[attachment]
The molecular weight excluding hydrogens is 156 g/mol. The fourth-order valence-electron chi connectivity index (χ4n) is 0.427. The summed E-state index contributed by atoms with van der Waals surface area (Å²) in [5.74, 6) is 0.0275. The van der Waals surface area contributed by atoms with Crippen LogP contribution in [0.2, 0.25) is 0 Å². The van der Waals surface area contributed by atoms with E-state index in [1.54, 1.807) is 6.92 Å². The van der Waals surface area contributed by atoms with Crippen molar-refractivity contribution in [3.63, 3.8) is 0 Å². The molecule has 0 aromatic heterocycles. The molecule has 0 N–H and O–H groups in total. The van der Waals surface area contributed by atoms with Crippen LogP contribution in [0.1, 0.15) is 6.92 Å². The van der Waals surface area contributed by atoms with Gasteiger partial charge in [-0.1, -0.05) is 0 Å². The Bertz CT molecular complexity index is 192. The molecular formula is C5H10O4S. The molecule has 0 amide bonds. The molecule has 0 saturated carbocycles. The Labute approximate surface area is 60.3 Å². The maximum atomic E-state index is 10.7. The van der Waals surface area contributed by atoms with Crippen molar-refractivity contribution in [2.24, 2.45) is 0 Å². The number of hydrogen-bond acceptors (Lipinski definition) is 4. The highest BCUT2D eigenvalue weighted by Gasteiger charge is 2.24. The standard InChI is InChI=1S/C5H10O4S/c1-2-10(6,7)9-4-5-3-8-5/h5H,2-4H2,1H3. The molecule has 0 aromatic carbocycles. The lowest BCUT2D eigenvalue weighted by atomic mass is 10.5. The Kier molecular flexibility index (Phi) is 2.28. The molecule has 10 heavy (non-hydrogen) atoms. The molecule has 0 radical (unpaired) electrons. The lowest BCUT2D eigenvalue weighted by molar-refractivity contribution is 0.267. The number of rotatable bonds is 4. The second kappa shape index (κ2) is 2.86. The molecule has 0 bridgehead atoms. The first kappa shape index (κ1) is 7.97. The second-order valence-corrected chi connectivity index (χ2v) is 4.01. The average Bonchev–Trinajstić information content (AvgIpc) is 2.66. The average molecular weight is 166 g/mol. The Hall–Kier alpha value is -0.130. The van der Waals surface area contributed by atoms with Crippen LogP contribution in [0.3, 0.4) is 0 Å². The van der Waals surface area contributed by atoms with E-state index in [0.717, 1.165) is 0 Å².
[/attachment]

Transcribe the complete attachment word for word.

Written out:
The molecular weight excluding hydrogens is 156 g/mol. The fourth-order valence-electron chi connectivity index (χ4n) is 0.427. The summed E-state index contributed by atoms with van der Waals surface area (Å²) in [5.74, 6) is 0.0275. The van der Waals surface area contributed by atoms with Crippen LogP contribution in [0.2, 0.25) is 0 Å². The van der Waals surface area contributed by atoms with E-state index in [1.54, 1.807) is 6.92 Å². The van der Waals surface area contributed by atoms with Crippen molar-refractivity contribution in [3.63, 3.8) is 0 Å². The molecule has 0 aromatic heterocycles. The molecule has 0 N–H and O–H groups in total. The van der Waals surface area contributed by atoms with Crippen LogP contribution in [0.1, 0.15) is 6.92 Å². The van der Waals surface area contributed by atoms with Gasteiger partial charge in [-0.1, -0.05) is 0 Å². The Bertz CT molecular complexity index is 192. The molecular formula is C5H10O4S. The molecule has 0 amide bonds. The molecule has 0 saturated carbocycles. The Labute approximate surface area is 60.3 Å². The maximum atomic E-state index is 10.7. The van der Waals surface area contributed by atoms with Crippen molar-refractivity contribution in [2.24, 2.45) is 0 Å². The number of hydrogen-bond acceptors (Lipinski definition) is 4. The highest BCUT2D eigenvalue weighted by Gasteiger charge is 2.24. The standard InChI is InChI=1S/C5H10O4S/c1-2-10(6,7)9-4-5-3-8-5/h5H,2-4H2,1H3. The molecule has 0 aromatic carbocycles. The lowest BCUT2D eigenvalue weighted by atomic mass is 10.5. The Kier molecular flexibility index (Phi) is 2.28. The molecule has 10 heavy (non-hydrogen) atoms. The molecule has 0 radical (unpaired) electrons. The lowest BCUT2D eigenvalue weighted by molar-refractivity contribution is 0.267. The number of rotatable bonds is 4. The second kappa shape index (κ2) is 2.86. The molecule has 0 bridgehead atoms. The first kappa shape index (κ1) is 7.97. The second-order valence-corrected chi connectivity index (χ2v) is 4.01. The average Bonchev–Trinajstić information content (AvgIpc) is 2.66. The average molecular weight is 166 g/mol. The Hall–Kier alpha value is -0.130. The van der Waals surface area contributed by atoms with Crippen LogP contribution in [0.3, 0.4) is 0 Å². The van der Waals surface area contributed by atoms with E-state index in [0.717, 1.165) is 0 Å².